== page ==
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AV referendum: Its May 2011

I broke the story earlier today that Clegg plans for the AV referendum to take place next May: http://bit.ly/bMDDOz . See James MacIntrye taking up the story, here:
http://www.newstatesman.com/blogs/public-accounts/2010/07/160-forward-story-cameron

UPDATE (Evening): No official announcement/confirmation – looks like the coalition are sticking to announcing the date officially next week (I think they would look bad if they didn’t announce it through Parliament). BUT: After Ross Hawkins, (Beeb Political Correspondent) phoned me earlier to try to establish who my source was, I just saw James Landale (Beeb Political Correspondent) confirm that the BBC believes that the LFF story that I broke above is correct: That the government will announce next week that the referendum will be held on May 5 2011.

UPDATE (Morning of 2nd): The story is now the lead on the BBC, and is spreading all over the media. My story was right, and the coalition may have been forced to bring forward its tacit confirmation of it as a result of my breaking the news. ๐Ÿ™‚

‘Ecologism’, in contrast to the political philosophy of ‘liberalism’

I have been asked to give a few references that may help throw into clearer view how I understand the new ideology of ecologism, in contrast to the dominant ideology of liberalism (the ideology which motivates not only the LibDems, but most Conservatives and most Labour people too, now that socialism is supposedly dead). These links may help, plus of course the books etc referred to within them, for full detail. (Note, you may not be able to view some of the facebook ones, if you aren’t my ‘friend’ on facebook (Advt..  ๐Ÿ˜‰
 
 

A gift

Not read my PHILOSOPHY FOR LIFE yet? Check out this review, by Marko Zlomislic, which may persuade you to do so:
There are lots of things in Zlomislic’s perceptive review with which I agree, and lots of things which I would take issue with. But I take most of these latter to be ‘Yes, and..’ rather than ‘Yes, but..’ criticisms. In other words, they are things that I would have gone into myself, had my book been twice as long. I accentuated the positive vis a vis Chomsky and Tolkien, for instance – as Zlomislic does, I could easily have accentuated the negative too (and I have done, elsewhere in my writing, vis a vis Chomsky). I am happy to let the reader judge for themselves which of Zlomislic’s points of disagreement with me may point to a genuine problem with what I am saying in the book.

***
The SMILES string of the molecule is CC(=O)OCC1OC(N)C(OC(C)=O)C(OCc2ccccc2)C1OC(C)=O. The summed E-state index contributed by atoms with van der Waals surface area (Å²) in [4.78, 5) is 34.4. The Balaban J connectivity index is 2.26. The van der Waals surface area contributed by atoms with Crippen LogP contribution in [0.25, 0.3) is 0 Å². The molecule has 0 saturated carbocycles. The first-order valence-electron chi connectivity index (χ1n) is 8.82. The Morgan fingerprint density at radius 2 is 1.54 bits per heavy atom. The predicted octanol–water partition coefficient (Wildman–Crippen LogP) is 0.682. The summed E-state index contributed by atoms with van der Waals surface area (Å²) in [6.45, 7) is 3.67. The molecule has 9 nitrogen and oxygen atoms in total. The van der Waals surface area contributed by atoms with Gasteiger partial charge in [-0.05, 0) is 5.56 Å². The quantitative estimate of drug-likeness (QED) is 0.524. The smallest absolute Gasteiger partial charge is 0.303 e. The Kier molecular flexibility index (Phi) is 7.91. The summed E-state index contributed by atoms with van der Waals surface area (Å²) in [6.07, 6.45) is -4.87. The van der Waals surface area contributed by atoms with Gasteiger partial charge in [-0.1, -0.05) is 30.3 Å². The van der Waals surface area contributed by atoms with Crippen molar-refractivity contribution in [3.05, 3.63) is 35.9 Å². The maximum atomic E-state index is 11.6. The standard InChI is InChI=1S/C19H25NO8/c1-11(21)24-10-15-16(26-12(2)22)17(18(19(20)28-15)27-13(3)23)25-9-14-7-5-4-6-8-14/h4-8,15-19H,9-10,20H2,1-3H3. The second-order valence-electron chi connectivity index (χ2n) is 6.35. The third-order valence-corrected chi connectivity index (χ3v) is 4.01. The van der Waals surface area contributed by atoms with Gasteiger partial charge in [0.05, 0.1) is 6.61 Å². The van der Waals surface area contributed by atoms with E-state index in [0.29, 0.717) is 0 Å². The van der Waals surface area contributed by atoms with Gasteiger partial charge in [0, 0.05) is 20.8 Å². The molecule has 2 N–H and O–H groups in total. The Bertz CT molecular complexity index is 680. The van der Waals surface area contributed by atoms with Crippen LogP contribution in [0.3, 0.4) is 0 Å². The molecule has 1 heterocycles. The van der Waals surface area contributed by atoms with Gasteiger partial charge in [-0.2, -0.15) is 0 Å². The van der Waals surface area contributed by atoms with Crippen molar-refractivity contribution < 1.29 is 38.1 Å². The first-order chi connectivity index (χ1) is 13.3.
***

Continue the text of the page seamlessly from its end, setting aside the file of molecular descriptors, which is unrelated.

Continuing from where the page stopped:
One exception, one thing that Zlomislic says that I will take issue with here: While I have also written much more about Derrida and about forgiveness elsewhere, too, I specifically disagree with Zlomislic’s praise of Derrida on forgiveness. Derrida has written brilliantly about ‘the gift’, but his writings on ‘the forgift’ are not up to scratch. To argue that forgiveness is a gift that one gives to oneself, is, as I have argued, in the end to fail to present the reader with a discussion of forgiveness at all. For forgiveness, if it is to be forgiveness, must be once more a gift that one gives to the other, not merely to oneself. (And that is what makes its status mysterious, and its achievement paradoxical, extraordinary.)
Let me know what you think of my book, and / or of Zlomislic’s reivew. And: If you really like the book, why not buy it and give it to a friend?!…